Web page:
Thats the key really.  Its also a very important thing to note when you hear some of those sellers berate this website.  The reason they do so is because they know that members here do their homework for the most part.  I can understand how that might seem a bit brash, because I got that first impression a very long while back.  But give it some thought.  Yes it is entirely subjective, as is lets say the antiques market, or the baseball card market.  Any collectors market for that matter really.  Whether its a Picaso or a Gygax.  The buyer has every right to pay what he or she wishes.  But value is set by the community at large.   It just so happens that this is the community.  For lack of a better description.

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Post Posted: Mon Jan 08, 2007 4:33 pm 
 

How many times over the years that any of us have been collecting, did someone actually send an email back to the old lady who normally sells doilies and antique little pig salt and pepper shakers that the first print her son left in the attic someone won at auction was really worth $80 and not the $25 winnning bid?

Maybe you did, maybe you didnt (not pointing at anyone specific here, just in general).  Does that make you a bad person if you didnt?  Does it make you a saint if you did?  Was it your responsibility to do the ladies homework for her?  Its an interesting moral/ethical question.


Exactly.

I think Sea-to-Sky is taking a bit of the high road by saying that beauty (or value in this case) is in the eye of the beholder, buyer beware etc....  Its not entirely without merit, because quite frankly, value is pretty subjective.  But its also a very easy to defend position because its without any real judgement.  It looks like hes making a judgement based on generalities, but he isnt really.  In fact hes kind of taking a "Judge not lest you be judged" position (hold the religion comments no need for flame wars please, it was just an easy to understand reference).


Precisely.

This is all what I meant by "one way capitalism". How can it be unethical (or shady) when someone charges higher than the "normal price" and ethical when someone pays less than the "normal price". The exchanges in all cases were voluntary.

BClarkie: I'm an intellectual. Why my posts? I just wanted someone to answer that very question for me. After all, we bash "bad" sellers.. but do we bash "bad" buyers, who I would argue are far more plentiful?

  


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Post Posted: Mon Jan 08, 2007 4:38 pm 
 

Sea-to-sky-games wrote:
BClarkie: I'm an intellectual. Why my posts? I just wanted someone to answer that very question for me. After all, we bash "bad" sellers.. but do we bash "bad" buyers, who I would argue are far more plentiful?


Wrong again.  It is the sellers responsibility to know the value of what they are selling. Now if a buyer lies to a seller in order to get an item cheaper than what its worth, than I would also agree that that is shady, but if a seller in his/her own ignorance is not aware of an itmes value then they should make the effort to find out.  However, if a seller chooses to remain ignorant of what he/she is selling and lists an item at a price far below its actual value, than they have no one to blame but themselves.  You are arguing two totally different scenarios and trying to connect them as the same, they are not.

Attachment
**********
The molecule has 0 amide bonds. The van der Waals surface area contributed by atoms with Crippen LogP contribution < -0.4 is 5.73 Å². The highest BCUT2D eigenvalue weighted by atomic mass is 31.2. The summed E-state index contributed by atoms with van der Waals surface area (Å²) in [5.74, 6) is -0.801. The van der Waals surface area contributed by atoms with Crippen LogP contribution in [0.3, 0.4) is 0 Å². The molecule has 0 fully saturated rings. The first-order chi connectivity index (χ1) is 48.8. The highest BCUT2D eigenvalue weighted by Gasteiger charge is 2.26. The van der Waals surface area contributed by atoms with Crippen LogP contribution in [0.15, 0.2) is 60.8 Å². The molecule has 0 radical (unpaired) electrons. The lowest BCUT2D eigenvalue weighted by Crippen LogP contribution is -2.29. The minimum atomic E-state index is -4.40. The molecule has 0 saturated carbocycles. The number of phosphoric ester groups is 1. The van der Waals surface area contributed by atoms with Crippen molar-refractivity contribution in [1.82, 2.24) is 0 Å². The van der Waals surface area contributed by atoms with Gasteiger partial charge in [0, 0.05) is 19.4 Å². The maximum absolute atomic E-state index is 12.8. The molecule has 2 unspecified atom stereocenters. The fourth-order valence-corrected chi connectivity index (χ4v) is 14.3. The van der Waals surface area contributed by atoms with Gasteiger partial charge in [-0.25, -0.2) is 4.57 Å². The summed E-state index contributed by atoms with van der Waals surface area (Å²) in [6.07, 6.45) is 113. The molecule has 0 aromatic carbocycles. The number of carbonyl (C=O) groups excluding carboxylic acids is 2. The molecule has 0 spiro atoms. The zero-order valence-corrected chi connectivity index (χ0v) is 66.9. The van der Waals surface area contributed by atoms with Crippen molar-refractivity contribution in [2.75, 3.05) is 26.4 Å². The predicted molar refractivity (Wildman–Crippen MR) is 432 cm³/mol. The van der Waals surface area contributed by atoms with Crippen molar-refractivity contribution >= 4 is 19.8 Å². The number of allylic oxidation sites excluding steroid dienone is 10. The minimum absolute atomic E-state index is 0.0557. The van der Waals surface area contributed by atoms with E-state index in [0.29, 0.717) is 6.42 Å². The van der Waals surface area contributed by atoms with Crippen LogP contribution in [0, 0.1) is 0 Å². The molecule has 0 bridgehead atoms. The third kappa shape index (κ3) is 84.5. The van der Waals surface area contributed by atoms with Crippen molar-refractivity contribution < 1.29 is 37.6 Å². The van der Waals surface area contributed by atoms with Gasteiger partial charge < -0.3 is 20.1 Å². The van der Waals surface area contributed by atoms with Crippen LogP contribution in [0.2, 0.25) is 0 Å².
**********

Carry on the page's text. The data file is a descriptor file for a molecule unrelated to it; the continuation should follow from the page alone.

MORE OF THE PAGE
Once again though, it is pretty obvious where you stand in this equation and it is pretty apparent where just about everyone else here stands.  Beating the dead horse isn't changing anything, so why continue to argue about it?


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Post Posted: Mon Jan 08, 2007 4:46 pm 
 

Boring stuff  :D

I would then ask you, did you consider that the value placed by members or the site does factor into that true item value, and that the measure of its impact is just as important as the buyers personal value?
 

Initially I did not. I was buying tons of stuff at local thrift stores, didn't really care for what other people were paying online or wherever else (in fact I didn't even check online). All I knew was that all this "junk" was worth $xx to me.. and that's why I bought it. I loved the artwork, the memories, and to a lesser extent, the basic functionality of the stuff (ie. playing the game).

Then the moment of entrepreneurship hit me about 7 years ago. Once I already own stuff, should I sell off what I don't need to those who will value it like me? Checking online, it seemed people were willing to pay more than I would for some things (shrinked CM9s) and much less for other things, so I did a bit of selling in areas where I saw that discrepancy.

Now, of course, the market is dynamic. Value is subjective, which means a personal choice.. but that doesn't mean it can't be affected by your environment. So over time, when buying some very valuable items (like a $100 R2 or something) I will factor in a bit what I could get for it should I need to liquidate.

Largely though, I'm not an investor.. I only have a few rare items like a Roslof orange B3 or something. I buy the things I buy because they are worth it... to me. Even that B3 has an intrinsic value of about $400.. to me. I don't put much weight on what anyone else thinks. That means I'll overpay for many things (relative to the acaeum "norm"), and underpay for many others. This is precisely why I wouldn't fork over $110 for a Tsojoconth unless I planned on reselling it immediately. I won't tell you what I "overvalue" :)